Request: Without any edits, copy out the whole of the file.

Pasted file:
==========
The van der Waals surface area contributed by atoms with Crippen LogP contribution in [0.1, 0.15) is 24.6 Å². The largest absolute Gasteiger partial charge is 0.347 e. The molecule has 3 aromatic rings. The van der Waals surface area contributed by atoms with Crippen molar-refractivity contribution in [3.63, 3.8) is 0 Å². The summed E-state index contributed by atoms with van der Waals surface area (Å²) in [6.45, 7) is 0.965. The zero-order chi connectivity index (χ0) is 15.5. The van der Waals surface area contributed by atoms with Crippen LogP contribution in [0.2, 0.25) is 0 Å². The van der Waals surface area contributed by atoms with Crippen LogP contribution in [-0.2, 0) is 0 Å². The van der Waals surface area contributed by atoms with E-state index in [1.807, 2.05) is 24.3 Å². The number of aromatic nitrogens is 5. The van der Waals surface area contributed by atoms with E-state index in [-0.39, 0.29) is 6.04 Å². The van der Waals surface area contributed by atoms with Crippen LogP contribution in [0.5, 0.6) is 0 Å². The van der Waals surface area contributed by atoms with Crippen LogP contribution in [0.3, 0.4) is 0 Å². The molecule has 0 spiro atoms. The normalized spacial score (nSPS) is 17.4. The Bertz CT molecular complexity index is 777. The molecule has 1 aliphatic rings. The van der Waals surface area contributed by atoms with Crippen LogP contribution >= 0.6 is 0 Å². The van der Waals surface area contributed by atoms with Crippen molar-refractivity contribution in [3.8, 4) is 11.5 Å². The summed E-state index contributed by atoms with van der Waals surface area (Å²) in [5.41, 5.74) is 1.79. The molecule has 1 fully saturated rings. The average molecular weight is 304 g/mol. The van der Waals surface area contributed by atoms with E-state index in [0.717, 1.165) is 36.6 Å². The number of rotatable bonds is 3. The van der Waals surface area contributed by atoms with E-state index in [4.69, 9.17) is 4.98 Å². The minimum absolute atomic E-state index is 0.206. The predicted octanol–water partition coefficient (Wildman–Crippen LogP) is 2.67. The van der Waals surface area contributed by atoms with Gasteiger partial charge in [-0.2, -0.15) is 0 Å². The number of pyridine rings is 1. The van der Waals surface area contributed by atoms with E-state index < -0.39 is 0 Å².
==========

The van der Waals surface area contributed by atoms with Crippen LogP contribution in [0.1, 0.15) is 24.6 Å². The largest absolute Gasteiger partial charge is 0.347 e. The molecule has 3 aromatic rings. The van der Waals surface area contributed by atoms with Crippen molar-refractivity contribution in [3.63, 3.8) is 0 Å². The summed E-state index contributed by atoms with van der Waals surface area (Å²) in [6.45, 7) is 0.965. The zero-order chi connectivity index (χ0) is 15.5. The van der Waals surface area contributed by atoms with Crippen LogP contribution in [0.2, 0.25) is 0 Å². The van der Waals surface area contributed by atoms with Crippen LogP contribution in [-0.2, 0) is 0 Å². The van der Waals surface area contributed by atoms with E-state index in [1.807, 2.05) is 24.3 Å². The number of aromatic nitrogens is 5. The van der Waals surface area contributed by atoms with E-state index in [-0.39, 0.29) is 6.04 Å². The van der Waals surface area contributed by atoms with Crippen LogP contribution in [0.5, 0.6) is 0 Å². The van der Waals surface area contributed by atoms with Crippen LogP contribution in [0.3, 0.4) is 0 Å². The molecule has 0 spiro atoms. The normalized spacial score (nSPS) is 17.4. The Bertz CT molecular complexity index is 777. The molecule has 1 aliphatic rings. The van der Waals surface area contributed by atoms with Crippen LogP contribution >= 0.6 is 0 Å². The van der Waals surface area contributed by atoms with Crippen molar-refractivity contribution in [3.8, 4) is 11.5 Å². The summed E-state index contributed by atoms with van der Waals surface area (Å²) in [5.41, 5.74) is 1.79. The molecule has 1 fully saturated rings. The average molecular weight is 304 g/mol. The van der Waals surface area contributed by atoms with E-state index in [0.717, 1.165) is 36.6 Å². The number of rotatable bonds is 3. The van der Waals surface area contributed by atoms with E-state index in [4.69, 9.17) is 4.98 Å². The minimum absolute atomic E-state index is 0.206. The predicted octanol–water partition coefficient (Wildman–Crippen LogP) is 2.67. The van der Waals surface area contributed by atoms with Gasteiger partial charge in [-0.2, -0.15) is 0 Å². The number of pyridine rings is 1. The van der Waals surface area contributed by atoms with E-state index < -0.39 is 0 Å².